Did you know colorectal cancer is the third most common cancer in the United States, accounting for 8% of all cancer diagnoses? Screening for colorectal cancer is recommended starting at age 45 in patients deemed to be average risk. Those at high risk need to have their colonoscopy even earlier. Patients at elevated risk include those with a family history of colon cancer, a personal history of inflammatory bowel disease, and those with certain genetic mutations that increase the risk of colorectal cancer.
Colorectal cancer is a largely preventable illness and can be caught with recommended screening. Screening for colorectal cancer has been shown to decrease the risk of dying from this cancer. Appropriate tests for screening include colonoscopy, stool testing for blood, and CT colonography. The test with the greatest ability to catch colon cancer or a pre-cancerous polyp is a colonoscopy. During a colonoscopy, the doctor uses a long flexible fiberoptic camera and is able to directly visualize the colon to identify any abnormal lesions. The purpose is to identify colon cancer at an early stage before it spreads or to identify and remove polyps. Polyps are growths that can develop into cancer if not removed. Polyps can be removed during the colonoscopy procedure with a snare, which is like a lasso that wraps around the polyp and cuts it off. Preparation for a colonoscopy includes a taking only a clear liquid diet the day before the procedure and a laxative preparation the night before.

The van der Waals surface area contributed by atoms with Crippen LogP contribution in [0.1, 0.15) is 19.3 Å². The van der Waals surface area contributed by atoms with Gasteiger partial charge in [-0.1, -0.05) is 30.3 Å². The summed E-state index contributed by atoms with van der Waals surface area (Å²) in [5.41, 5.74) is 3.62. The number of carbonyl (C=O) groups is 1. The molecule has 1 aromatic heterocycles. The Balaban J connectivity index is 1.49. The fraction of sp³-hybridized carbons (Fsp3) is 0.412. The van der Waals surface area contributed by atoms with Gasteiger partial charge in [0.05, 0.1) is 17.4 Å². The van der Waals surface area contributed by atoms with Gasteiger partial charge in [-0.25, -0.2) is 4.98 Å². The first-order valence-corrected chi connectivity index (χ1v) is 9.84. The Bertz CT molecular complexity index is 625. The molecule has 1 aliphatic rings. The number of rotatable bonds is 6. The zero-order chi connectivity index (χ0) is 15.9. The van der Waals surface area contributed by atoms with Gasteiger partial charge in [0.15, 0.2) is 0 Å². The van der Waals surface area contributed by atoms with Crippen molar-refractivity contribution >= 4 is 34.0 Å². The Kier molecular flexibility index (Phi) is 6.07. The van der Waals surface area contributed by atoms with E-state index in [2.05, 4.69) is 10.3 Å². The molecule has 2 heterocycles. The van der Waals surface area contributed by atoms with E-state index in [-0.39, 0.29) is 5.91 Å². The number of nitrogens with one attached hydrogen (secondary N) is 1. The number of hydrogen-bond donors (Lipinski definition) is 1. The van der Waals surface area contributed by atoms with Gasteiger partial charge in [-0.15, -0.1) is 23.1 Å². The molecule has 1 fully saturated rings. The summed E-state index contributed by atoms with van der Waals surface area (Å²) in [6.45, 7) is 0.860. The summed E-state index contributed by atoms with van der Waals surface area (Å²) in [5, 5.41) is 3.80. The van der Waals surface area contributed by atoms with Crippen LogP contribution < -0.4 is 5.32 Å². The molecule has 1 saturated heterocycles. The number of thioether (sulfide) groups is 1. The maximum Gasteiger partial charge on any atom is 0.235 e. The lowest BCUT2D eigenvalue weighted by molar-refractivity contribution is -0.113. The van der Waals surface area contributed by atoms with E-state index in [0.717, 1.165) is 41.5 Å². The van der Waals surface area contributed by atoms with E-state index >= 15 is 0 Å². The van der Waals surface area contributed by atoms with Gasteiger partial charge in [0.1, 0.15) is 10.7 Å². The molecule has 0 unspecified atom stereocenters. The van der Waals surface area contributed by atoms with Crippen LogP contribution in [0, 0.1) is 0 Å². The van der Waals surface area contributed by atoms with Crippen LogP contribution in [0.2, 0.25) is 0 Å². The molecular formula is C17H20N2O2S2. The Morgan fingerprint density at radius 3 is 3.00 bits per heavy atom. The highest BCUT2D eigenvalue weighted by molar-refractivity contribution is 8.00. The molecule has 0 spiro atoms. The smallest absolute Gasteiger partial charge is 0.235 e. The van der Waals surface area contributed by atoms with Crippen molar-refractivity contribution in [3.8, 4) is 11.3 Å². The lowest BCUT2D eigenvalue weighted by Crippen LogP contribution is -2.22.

Stool based testing needs to be performed every 1 to 3 years, providing the test is normal. There is no preparation required for these tests. These tests look for microscopic levels of blood in the stool or for DNA seen in cancerous or pre-cancerous colon lesions. If blood or abnormal DNA is detected, then a colonoscopy is indicated to evaluate for colon cancer or pre-cancerous polyps.
CT colonography uses CAT scan imaging to look inside the colon for any irregularities that could be consistent with cancer or pre-cancerous polyps. This needs to be performed at least every 5 years. However, this test requires drinking the same laxative preparation required before a colonoscopy.
Screening for colon cancer should be performed in the general population starting at age 45 and sooner for those at increased risk. Schedule your consultation with us at Houston Digestive Diseases Consultants today to get setup for your colorectal cancer screening!